"The biggest advantage is that the bus will save lots of road space," Song Youzhou, the project's chief engineer, told Xinhua, China's official news agency.

    Song claimed his buses, capable of transporting up to 1,400 commuters, could be produced for 20% of the price of an underground train and rolled out far more quickly since the supporting infrastructure was relatively simple.

    One TEB could replace 40 conventional buses, he said.

    A prototype will reportedly be deployed on the streets of Qinhuangdao, a coastal city about 300km east of Beijing, this summer.

    The project has been greeted with anticipation in China, where traffic jams have grown as the country overtook the United States to become the largest car market on earth in 2009.

    Last year alone 21.1 million passenger cars were sold here.

    However, excitement over the innovation was tempered by the fact that a virtually identical contraption was unveiled at the same expo in 2010 without catching on.


  • If no-one helps you after a car crash in India, this is why

    When a road accident occurs, bystanders will usually try to help the injured, or at least call for help. In India it's different. In a country with some of the world's most dangerous roads, victims are all too often left to fend for themselves.

    Kanhaiya Lal desperately cries for help but motorists swerve straight past him. His young son and the splayed bodies of his wife and infant daughter lie next to the mangled motorbike on which they had all been travelling seconds earlier.

    The widely broadcast CCTV footage of this scene - showing the suffering of a family of hit-and-run victims in northern India in 2013 and the apparent indifference of passers-by - troubled many Indians.

    Some motorcyclists and police eventually came to the family's aid but it was too late for Lal's wife and daughter. Their deaths sparked a nationwide debate over the role of bystanders - the media hailed it as a "new low in public apathy" and worse, "the day humanity died".

    But what safety campaigner Piyush Tewari saw wasn’t a lack of compassion but an entire system stacked against helping road victims.

    "Often times if you assist someone the police will assume you're helping that person out of guilt." The discovery spurred Tewari to set up SaveLIFE. In a 2013 survey, the foundation found that 74% of Indians were unlikely to help an accident victim, whether alone or with other bystanders.

    Apart from the fear of being falsely implicated, people also worried about becoming trapped as a witness in a court case - legal proceedings can be notoriously protracted in India. And if they helped the victim get to hospital, they feared coming under pressure to stump up fees for medical treatment.

    SaveLIFE filed a case with India's top court to introduce legal protection for Indian bystanders and a year ago there was a breakthrough when the Supreme Court issued a number of guidelines, including:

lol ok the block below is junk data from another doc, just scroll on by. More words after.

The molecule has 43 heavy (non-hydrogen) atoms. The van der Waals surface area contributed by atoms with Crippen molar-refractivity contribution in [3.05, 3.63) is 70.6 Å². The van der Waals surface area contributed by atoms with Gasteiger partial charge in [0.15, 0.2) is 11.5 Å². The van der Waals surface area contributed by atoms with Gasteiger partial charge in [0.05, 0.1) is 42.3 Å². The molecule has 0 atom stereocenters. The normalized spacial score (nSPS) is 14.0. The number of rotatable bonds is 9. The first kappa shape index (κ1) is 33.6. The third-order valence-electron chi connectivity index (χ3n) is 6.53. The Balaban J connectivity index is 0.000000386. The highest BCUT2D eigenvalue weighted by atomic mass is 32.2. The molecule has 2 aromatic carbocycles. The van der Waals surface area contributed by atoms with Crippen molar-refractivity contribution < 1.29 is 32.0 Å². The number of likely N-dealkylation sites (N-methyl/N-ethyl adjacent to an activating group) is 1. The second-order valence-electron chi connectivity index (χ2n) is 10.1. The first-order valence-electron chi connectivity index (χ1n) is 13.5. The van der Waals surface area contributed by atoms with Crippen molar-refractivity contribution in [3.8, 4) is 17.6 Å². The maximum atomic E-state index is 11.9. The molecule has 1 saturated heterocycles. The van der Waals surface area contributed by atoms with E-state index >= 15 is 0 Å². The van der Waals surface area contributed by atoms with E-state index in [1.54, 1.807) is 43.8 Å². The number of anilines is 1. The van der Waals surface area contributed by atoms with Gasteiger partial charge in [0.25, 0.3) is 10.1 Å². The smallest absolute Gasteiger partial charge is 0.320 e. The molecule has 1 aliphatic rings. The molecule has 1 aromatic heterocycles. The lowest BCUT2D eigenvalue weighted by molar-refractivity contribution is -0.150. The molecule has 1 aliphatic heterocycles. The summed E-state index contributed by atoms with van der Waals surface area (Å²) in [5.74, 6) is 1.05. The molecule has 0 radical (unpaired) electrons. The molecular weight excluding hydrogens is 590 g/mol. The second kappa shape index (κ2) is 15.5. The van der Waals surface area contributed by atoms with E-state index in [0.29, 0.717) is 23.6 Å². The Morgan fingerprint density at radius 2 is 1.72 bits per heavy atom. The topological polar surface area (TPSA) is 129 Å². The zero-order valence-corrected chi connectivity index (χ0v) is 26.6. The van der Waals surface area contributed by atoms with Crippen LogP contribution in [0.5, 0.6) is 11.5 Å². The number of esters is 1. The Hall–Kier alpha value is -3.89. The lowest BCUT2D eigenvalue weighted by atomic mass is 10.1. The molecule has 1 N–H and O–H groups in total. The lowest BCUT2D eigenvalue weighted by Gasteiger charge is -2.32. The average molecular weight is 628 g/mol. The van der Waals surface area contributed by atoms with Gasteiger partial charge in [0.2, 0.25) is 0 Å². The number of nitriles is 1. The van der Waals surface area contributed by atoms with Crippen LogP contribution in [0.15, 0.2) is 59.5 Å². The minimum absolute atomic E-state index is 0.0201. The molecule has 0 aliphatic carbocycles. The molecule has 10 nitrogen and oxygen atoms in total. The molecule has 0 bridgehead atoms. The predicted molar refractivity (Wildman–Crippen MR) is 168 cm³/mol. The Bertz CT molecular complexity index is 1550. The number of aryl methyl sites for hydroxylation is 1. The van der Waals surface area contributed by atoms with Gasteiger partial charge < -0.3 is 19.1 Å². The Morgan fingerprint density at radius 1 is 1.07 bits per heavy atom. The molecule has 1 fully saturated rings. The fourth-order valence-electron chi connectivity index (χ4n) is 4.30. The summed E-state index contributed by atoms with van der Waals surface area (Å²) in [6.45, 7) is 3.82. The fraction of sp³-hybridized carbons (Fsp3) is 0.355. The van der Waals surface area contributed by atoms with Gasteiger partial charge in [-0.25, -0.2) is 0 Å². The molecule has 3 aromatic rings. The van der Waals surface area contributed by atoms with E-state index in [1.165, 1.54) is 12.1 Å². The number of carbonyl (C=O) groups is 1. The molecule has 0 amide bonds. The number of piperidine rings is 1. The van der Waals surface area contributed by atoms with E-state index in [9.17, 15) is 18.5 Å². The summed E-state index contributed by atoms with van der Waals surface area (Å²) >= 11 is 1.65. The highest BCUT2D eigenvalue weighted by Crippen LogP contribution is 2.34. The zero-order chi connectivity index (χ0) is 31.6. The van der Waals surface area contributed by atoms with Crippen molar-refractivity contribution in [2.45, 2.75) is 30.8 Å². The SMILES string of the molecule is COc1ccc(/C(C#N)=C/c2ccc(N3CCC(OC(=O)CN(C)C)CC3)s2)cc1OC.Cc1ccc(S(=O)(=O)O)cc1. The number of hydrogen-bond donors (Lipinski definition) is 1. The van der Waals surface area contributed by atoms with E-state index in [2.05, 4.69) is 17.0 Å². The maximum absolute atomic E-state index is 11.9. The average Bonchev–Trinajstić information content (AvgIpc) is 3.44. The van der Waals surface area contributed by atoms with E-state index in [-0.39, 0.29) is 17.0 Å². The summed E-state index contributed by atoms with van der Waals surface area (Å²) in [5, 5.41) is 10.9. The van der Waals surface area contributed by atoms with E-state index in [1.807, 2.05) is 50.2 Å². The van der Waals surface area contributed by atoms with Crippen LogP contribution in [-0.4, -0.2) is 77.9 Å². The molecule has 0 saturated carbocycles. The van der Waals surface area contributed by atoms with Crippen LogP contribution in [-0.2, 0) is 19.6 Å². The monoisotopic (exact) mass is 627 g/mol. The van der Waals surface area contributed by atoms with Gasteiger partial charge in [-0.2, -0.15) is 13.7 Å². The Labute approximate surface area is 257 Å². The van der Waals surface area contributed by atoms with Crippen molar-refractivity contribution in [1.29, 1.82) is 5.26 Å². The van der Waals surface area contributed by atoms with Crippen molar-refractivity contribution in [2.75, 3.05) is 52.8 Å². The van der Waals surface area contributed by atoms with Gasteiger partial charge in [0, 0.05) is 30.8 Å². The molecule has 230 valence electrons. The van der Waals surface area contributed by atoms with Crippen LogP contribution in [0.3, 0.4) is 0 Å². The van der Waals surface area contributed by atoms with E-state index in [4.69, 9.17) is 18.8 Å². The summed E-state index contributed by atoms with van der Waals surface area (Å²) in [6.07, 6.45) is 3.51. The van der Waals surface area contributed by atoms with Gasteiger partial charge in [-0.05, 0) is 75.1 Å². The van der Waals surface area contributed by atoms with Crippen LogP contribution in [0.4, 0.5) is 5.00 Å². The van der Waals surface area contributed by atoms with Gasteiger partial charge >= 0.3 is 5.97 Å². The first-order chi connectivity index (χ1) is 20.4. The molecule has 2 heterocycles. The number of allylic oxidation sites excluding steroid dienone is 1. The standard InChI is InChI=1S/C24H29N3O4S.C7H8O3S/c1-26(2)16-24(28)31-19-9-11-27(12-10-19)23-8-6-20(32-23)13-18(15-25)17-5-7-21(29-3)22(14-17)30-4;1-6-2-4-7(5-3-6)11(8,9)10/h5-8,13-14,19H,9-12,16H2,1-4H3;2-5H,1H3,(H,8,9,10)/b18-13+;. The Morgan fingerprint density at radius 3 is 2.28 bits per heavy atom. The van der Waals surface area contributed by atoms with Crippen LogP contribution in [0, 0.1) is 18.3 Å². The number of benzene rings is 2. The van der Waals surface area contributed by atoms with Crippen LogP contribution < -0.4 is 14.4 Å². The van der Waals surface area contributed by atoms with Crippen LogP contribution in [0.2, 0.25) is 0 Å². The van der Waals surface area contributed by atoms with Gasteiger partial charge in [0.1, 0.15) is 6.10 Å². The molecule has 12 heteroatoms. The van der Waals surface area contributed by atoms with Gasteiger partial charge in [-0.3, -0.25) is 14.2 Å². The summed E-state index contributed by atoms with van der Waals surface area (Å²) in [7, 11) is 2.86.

• allowing people who call to alert emergency services about a crash to remain anonymous
    • providing them with immunity from criminal liability
    • forbidding hospitals from demanding payment from a bystander who takes an injured person to hospital

    Just two months later, though, another hit-and-run incident caught on camera shocked the nation.

    The scale of the problem

    • Fifteen people are killed every hour in road accidents in India
    • Twenty children are killed every day in road accidents in India
    • One million people have died in road accidents in India in the past decade
    • Five million people were seriously injured or disabled in road accidents in India in the past decade
    • The equivalent of three per cent of GDP is lost annually due to road accidents


  • UberRush goes live in New York, Chicago, San Francisco

    This week, Uber took its on-demand delivery service out of beta, opening the UberRush courier program to any company that wants it.

    Companies like Nordstrom and 1800flowers have been using the program since January, and Uber says more partnerships are on the way, including Dryv, a Chicago-based dry cleaning delivery service and Up Sonder - a company rents on-demand drones to aerial photographers.


  • SkyCycle, A Pedal Powered Roller Coaster in Japan

    Old story, great video though

    Located in Washuzan Highland Amusement Park in Okayama city in Japan, the Sky Cycle is a pedal-powered roller coaster that requires riders to pedal all the way around, rather than just sit back and enjoy. The roller coaster is built over a hilly terrain and consists of a pair of elevated rails. The carts that ride the roller coaster looks like side by side tandem bikes, with baskets in the front for storing belongings, and brakes just like in a real bicycle.

    Video of SkyCycle in Japan


  • It's a Good Thing the F-35's $400K Helmet Is Stupid Cool

    IF YOU THINK it's hard to make a helmet that costs $400,000 without the liberal use of solid-gold elements or diamond-encrusted details, you don't know about the F-35 fighter jet.

    To go with what is possibly the most expensive and complicated weapon ever designed, defense contractor Rockwell Collins has designed a pilot helmet so advanced, it’s hard to say whether it’s an accessory for the plane, or the plane is an accessory for the helmet.

    It combines noise-canceling headphones, night vision, a forehead-mounted computer, and a projector that displays live video on its clear visor.


  • Man presumed dead after falling into Yellowstone hot spring : Among other incidents

    Rangers searched Tuesday for a man who reportedly fell into a hot spring at Yellowstone National Park. Someone reported seeing a man in his early 20s walk off the boardwalk in the Norris Geyser Basin area and fall into the thermal spring about 225 yards away. Rangers said the man probably died because he has not been located, and searchers are being extra cautious because of the spring's dangerous thermal features.

    Tuesday's search comes on the heels of several other high-profile incidents at the park.

    On Saturday, a 13-year-old boy was burned around his ankle and foot after his father, who had been carrying him, slipped in the park's Upper Geyser Basin hot spring.

    In May, a Canadian film crew was accused of leaving an established boardwalk and stepping onto a geothermal feature where they snapped photos and took video of themselves.

    Also last month, another Canadian man loaded a bison calf into his SUV because he thought it was cold. The calf later had to be euthanized because it could not be reunited with its herd.